For the past two years, administrators and board members at the YWCA Bradford have made plans for creating a new center for the facility at the site of the former Second Ward School on Congress Street.
On Wednesday, the agency moved a step closer to that dream with the beginning of demolition work at the school building that had its earliest beginnings on the site in 1877. The current structure was built in 1934 followed by add-ons in the 1950s.
The building, which closed as a school in 1997 and was used to house a business for several years, was purchased by the YW in 2017 after standing empty for a number of years.
“This is symbolic of good forward movement,” said Vanessa Castano, YW executive director earlier this week. “We’re planning on wrapping up our campaigning next year and hope to start building in 2021.”
Castano and workmen at the site said the demolition work should take anywhere from six weeks to two months, depending on how quickly the ground freezes this winter.
“They may have to come back in the spring, just depending on the weather,” she added.
In July, YW administrators and board members announced they had “rebooted” plans for the capital campaign project for the agency’s new headquarters and shelter.
The agency scrapped plans to renovate the school building for a new concept that includes demolishing the building and constructing a 13,000 square-foot structure that would provide both long-term and short-term savings. YW administrators said the new project is expected to cost approximately $4.1 million to complete, with $1.2 million already raised through the campaign.
The new architectural team for the project, Larson-Karle Associates of Warren, have designed a rectangular, one-story building that will comprise programs, services and counseling spaces.
The front door of the headquarters will face South Avenue.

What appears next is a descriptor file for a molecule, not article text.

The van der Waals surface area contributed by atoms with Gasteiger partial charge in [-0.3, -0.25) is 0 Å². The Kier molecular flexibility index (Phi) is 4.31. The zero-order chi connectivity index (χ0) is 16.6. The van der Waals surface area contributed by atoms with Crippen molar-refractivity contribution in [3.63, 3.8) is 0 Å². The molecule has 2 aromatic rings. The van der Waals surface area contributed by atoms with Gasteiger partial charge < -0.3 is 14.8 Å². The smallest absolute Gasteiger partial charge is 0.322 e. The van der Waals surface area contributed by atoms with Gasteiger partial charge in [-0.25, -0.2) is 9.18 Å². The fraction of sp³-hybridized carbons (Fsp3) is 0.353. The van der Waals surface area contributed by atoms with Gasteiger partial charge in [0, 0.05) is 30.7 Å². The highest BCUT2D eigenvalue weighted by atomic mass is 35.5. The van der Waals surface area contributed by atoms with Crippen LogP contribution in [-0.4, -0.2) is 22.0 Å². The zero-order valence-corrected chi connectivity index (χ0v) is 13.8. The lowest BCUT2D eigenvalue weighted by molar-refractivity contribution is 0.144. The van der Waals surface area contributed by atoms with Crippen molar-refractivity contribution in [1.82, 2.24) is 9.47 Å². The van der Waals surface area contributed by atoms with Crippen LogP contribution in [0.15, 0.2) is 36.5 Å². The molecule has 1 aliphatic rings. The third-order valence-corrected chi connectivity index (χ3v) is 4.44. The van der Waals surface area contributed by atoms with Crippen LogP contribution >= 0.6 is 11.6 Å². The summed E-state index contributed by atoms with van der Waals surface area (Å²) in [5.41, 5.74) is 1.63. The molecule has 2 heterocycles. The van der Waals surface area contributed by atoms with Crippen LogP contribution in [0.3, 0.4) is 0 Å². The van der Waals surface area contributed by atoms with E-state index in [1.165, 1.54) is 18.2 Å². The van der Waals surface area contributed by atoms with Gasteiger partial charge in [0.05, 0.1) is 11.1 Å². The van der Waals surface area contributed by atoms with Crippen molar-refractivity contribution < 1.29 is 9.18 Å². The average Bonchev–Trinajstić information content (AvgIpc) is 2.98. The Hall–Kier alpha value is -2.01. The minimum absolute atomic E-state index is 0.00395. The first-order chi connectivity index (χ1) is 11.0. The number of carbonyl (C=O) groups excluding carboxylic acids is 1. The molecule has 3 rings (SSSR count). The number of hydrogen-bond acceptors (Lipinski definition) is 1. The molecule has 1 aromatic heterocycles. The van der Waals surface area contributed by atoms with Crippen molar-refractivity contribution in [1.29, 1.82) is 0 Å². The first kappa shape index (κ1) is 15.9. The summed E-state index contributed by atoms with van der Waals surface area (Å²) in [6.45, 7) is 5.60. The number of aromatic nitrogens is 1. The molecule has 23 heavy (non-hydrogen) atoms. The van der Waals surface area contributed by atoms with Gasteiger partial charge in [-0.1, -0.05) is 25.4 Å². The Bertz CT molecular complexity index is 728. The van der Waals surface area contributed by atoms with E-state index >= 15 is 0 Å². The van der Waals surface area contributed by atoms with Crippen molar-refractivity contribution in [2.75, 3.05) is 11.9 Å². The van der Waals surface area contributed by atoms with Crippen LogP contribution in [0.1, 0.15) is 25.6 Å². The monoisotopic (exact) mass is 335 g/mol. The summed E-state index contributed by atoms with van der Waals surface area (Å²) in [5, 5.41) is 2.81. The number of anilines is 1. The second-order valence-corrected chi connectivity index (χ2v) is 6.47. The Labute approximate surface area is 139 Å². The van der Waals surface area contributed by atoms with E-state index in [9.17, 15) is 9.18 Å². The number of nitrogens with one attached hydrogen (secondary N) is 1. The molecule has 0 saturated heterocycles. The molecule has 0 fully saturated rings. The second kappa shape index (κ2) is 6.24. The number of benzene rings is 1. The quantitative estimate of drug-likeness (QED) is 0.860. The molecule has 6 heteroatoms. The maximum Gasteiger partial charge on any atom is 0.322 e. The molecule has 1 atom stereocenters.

A two-story shelter will also be constructed on the property, but not connected to the main building. There is expected to be ample parking space on the site.
“Our main priority is to secure funding for the programs and services building (main structure), and funding for at least one (floor) of the shelter,” she explained. If the agency doesn’t have enough to construct the upper floor of the shelter, they plan to construct it at a later date when funding is secured. Castano said the agency will ensure there is enough shelter space at different locations in the community to aid the homeless during the building process of the new shelter.
As for the demolition of the building, Castano said she has heard positive remarks in the community about the project.
“I think there is sadness in the nostalgia, but it seems like everybody we’ve talked to expressed good memories, and are glad to see something productive going on in that space,” Castano said.
Molly Lindahl, researcher-genealogist at Bradford Landmark Society, said the nonprofit agency also sees the demolition as a progressive move, considering the dilapidated condition of the structure.
“But I think for every building that goes down, it’s a sad occasion,” she admitted.